Valentine’s Day is the perfect opportunity to let someone know that you’re interested in a romantic relationship. It’s also traditionally the day to shower your significant other with attention. These practices go back hundreds of years and the tradition has become a mainstay from childhood classrooms to the retirement home.
Love and romance are the most talked about, written about, and thought about of the human emotions. Fear may get your heart racing and envy may make you sad or frustrated. Love and feelings of love are the only emotion that so fully invigorates all of our senses. There’s a reason that love affects you all over in such an intense way and that all starts in your brain.
Top 5 Ways Love Affects Your Brain
If you’ve ever wondered what love and romance are on a scientific, logical level, it all starts in the brain. Your heart is probably the organ most associated with emotion, but your thoughts and the areas that recognize love are housed inside your head. As hard as it may be to define love, we know scientifically that it exists because we can see the affects it has on the person who feels that emotion.
Love extends beyond initial feelings associated with seeing a person that we find enticing. We know that people feel intense love and attraction during times when their hormone levels are highest. This is likely a reaction built into our brain to help our species procreate. People are more propelled to look for and find mates during times when their estrogen and testosterone are higher. This is a biological response that doesn’t differ much from humans to the animal kingdom.
On a deep level, our bodies understand when someone might be an appropriate mate which does have something to do with the attraction. This is one of the theories behind pheromone perfumes and using pheromones to attract a mate. While science still hasn’t confirmed the use of pheromones, there are definite changes in the brain that accompany love.
Top 5 Affects Love Has on Your Brain
Being in love can do a lot of interesting things to your thought process. That person is always on your mind. You might hear songs that always remind you of them. You may be more apt to daydream and being around them probably makes you smile more and exhibit other outward signs of infatuation.
Some of these outward signs are really just symptoms associated with very interesting changes being activated in your brain, like the following:
1. Love Increases the Release of Dopamine. Dopamine is the feel good chemical found in the areas of your brain that control pleasure. In studies as far back as 2005, we’ve seen evidence that people have increased activity in these regions of the brain when they view pictures or are discussing people who they’re in a romantic relationship with. This release is what gives you that heightened sense of happiness when you see the person you’re in love with. The areas which are most responsive are pleasure centers often associated with things like sex, food, and even drug or alcohol use.
2. Norepinephrine Increases with Feelings of Love. Norepinephrine works in concert with dopamine. This chemical is often responsible for the anxiety or uneasy feeling involved in a relationship. Symptoms like the inability to sleep or eat might stem from this chemical. It’s also the reason that you may be more apt to act impulsively.
3. Love May Decrease Serotonin. Many studies currently suggest that someone in love may show decreased levels of serotonin. Taken to an unhealthy level with a person who has other addictive traits, the loss of serotonin may not be entirely positive. It is a common side effect for those who report to being in a new or serious relationship.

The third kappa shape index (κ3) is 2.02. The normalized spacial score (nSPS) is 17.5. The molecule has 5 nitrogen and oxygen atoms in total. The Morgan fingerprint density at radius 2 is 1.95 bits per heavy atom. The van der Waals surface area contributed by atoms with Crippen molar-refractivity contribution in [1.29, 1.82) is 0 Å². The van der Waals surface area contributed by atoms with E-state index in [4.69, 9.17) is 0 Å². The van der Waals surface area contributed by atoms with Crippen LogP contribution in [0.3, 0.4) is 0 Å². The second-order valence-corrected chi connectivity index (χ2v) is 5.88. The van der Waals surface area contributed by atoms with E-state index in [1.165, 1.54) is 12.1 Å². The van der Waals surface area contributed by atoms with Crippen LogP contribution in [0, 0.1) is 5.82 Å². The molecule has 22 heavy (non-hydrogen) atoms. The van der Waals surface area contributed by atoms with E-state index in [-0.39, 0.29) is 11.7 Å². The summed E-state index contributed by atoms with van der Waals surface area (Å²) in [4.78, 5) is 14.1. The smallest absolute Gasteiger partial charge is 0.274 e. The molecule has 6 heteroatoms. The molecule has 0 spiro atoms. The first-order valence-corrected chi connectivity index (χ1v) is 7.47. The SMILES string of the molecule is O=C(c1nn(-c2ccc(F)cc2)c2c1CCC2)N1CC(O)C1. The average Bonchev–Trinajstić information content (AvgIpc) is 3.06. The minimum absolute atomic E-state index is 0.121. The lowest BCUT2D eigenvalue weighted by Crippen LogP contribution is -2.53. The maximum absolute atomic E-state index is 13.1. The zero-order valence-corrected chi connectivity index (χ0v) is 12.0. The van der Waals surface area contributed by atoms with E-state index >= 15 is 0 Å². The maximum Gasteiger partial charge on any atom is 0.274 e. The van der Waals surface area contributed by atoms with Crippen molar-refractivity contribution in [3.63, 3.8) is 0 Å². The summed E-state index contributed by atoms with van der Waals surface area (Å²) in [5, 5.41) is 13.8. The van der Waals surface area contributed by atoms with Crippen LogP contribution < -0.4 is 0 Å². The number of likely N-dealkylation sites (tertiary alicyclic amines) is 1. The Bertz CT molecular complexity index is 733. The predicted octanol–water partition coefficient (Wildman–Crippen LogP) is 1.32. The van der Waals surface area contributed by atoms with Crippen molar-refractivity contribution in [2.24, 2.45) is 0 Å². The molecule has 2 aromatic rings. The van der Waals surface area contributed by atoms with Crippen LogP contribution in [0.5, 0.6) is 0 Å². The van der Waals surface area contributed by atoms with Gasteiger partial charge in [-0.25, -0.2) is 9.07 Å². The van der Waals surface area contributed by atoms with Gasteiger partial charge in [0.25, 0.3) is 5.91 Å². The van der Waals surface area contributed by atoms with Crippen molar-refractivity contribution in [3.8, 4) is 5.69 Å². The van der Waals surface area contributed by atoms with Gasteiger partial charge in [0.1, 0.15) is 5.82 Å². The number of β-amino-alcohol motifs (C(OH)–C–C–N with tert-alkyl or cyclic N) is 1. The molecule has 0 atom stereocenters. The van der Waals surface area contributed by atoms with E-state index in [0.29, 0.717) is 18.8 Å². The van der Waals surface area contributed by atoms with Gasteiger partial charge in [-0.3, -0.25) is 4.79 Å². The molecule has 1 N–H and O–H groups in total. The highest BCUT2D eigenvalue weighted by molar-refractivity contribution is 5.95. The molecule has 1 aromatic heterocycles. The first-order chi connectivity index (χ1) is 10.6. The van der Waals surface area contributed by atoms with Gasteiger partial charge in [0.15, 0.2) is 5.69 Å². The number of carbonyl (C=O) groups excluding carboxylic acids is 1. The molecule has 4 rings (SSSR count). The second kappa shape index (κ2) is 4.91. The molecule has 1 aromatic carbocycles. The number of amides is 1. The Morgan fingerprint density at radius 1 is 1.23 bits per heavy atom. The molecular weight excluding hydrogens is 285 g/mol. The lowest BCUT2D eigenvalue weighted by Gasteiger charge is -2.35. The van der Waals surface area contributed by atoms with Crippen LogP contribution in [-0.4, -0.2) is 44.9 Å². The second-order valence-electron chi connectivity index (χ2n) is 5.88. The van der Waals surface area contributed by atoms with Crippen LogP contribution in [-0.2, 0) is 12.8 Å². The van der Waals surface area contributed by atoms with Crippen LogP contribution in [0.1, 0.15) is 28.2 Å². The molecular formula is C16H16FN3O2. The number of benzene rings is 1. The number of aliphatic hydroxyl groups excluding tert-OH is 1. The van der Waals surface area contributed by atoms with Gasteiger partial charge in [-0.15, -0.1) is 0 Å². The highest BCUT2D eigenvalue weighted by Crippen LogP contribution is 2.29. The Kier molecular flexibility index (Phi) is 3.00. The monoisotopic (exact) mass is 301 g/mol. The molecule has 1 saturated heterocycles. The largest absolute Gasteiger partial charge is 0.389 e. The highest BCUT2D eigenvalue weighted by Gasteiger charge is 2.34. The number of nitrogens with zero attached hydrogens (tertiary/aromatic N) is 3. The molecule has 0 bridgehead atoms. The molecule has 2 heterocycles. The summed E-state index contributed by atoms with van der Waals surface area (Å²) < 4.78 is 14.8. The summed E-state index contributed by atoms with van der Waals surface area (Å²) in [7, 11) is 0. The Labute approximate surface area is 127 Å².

4. Oxytocin Is Released. The first three chemicals mentioned can be released at any time during the initial phase of an attraction. Oxytocin, however, is associated with a deeper level of caring and commitment. You may have heard of oxytocin being released when you hug or snuggle someone. This hormone is also released during childbirth, breastfeeding, and during orgasm. If you consider these activities together, you’ll notice that each is intended to bring the people involved together or help in bonding. Breastfeeding is when the mother and child develop their deeper attachment. Sex often helps relationships bond in a deeper and more lasting way. In a relationship, oxytocin is released to help your natural bonding process. The hormone promotes feelings of contentment and security.
5. The Hormone Vasopressin Is Released. Vasopressin is released at the same time as oxytocin and is also related to childbirth and breastfeeding. It can be stimulated by skin on skin contact and is released during orgasm, as well. Like oxytocin, this hormone is linked to permanent or lasting bonding. Vasopressin is present in long-lasting commitments.
How Your Brain Processes Love
Each of the five hormones mentioned above have some part in any romantic or love relationship. For single people, the good news is that many close friendships can also spur the release of essential chemicals for mental health, such as dopamine. If you’re wondering why these feelings of euphoria and excitement don’t stay throughout the entire relationship, there’s a reason for that, too.
Often the first three chemical reactions are only extremely active during the initial attraction phase. In that “honeymoon” phase of a relationship, those chemicals lead you further into the attachment and will also subdue other areas of the brain. For instance, the areas of the brain that are responsible for assessing a situation without bias and making assessments are often under performing. This is why people who are building an attachment to a love partner often don’t see the faults that are easily apparent to everyone else.
Once you’ve moved past this initial phase to the part of the relationship where you’re forming long-lasting bonds, you’re more able to see things with greater clarity.